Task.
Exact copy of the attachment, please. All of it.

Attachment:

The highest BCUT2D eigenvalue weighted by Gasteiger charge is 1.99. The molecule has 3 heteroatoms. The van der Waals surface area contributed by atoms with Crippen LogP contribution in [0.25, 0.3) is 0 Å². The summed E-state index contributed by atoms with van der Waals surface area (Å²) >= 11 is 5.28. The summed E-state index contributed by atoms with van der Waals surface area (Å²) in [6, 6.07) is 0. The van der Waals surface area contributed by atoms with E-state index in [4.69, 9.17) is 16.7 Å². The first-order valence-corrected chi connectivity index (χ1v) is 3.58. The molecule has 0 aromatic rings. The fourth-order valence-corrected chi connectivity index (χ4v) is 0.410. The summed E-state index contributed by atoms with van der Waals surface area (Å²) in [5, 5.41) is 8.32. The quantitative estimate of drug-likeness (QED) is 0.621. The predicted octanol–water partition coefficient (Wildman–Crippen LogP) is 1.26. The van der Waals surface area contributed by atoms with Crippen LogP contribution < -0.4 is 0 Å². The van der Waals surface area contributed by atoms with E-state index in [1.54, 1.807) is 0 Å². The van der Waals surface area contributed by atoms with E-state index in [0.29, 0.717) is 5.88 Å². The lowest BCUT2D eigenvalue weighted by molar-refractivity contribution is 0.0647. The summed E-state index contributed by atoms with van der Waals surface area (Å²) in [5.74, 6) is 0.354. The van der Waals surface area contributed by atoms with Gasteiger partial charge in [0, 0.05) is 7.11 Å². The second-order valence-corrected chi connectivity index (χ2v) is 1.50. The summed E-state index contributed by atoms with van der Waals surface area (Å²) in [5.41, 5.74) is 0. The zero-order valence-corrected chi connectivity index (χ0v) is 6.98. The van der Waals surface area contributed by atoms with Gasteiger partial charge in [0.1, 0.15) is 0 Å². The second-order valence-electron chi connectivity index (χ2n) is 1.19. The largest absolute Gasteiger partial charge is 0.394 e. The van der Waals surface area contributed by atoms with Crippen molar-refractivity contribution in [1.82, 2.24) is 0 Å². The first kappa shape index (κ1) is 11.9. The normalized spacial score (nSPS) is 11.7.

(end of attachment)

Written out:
The highest BCUT2D eigenvalue weighted by Gasteiger charge is 1.99. The molecule has 3 heteroatoms. The van der Waals surface area contributed by atoms with Crippen LogP contribution in [0.25, 0.3) is 0 Å². The summed E-state index contributed by atoms with van der Waals surface area (Å²) >= 11 is 5.28. The summed E-state index contributed by atoms with van der Waals surface area (Å²) in [6, 6.07) is 0. The van der Waals surface area contributed by atoms with E-state index in [4.69, 9.17) is 16.7 Å². The first-order valence-corrected chi connectivity index (χ1v) is 3.58. The molecule has 0 aromatic rings. The fourth-order valence-corrected chi connectivity index (χ4v) is 0.410. The summed E-state index contributed by atoms with van der Waals surface area (Å²) in [5, 5.41) is 8.32. The quantitative estimate of drug-likeness (QED) is 0.621. The predicted octanol–water partition coefficient (Wildman–Crippen LogP) is 1.26. The van der Waals surface area contributed by atoms with Crippen LogP contribution < -0.4 is 0 Å². The van der Waals surface area contributed by atoms with E-state index in [1.54, 1.807) is 0 Å². The van der Waals surface area contributed by atoms with E-state index in [0.29, 0.717) is 5.88 Å². The lowest BCUT2D eigenvalue weighted by molar-refractivity contribution is 0.0647. The summed E-state index contributed by atoms with van der Waals surface area (Å²) in [5.74, 6) is 0.354. The van der Waals surface area contributed by atoms with Gasteiger partial charge in [0, 0.05) is 7.11 Å². The second-order valence-corrected chi connectivity index (χ2v) is 1.50. The summed E-state index contributed by atoms with van der Waals surface area (Å²) in [5.41, 5.74) is 0. The zero-order valence-corrected chi connectivity index (χ0v) is 6.98. The van der Waals surface area contributed by atoms with Gasteiger partial charge in [0.1, 0.15) is 0 Å². The second-order valence-electron chi connectivity index (χ2n) is 1.19. The largest absolute Gasteiger partial charge is 0.394 e. The van der Waals surface area contributed by atoms with Crippen molar-refractivity contribution in [1.82, 2.24) is 0 Å². The first kappa shape index (κ1) is 11.9. The normalized spacial score (nSPS) is 11.7.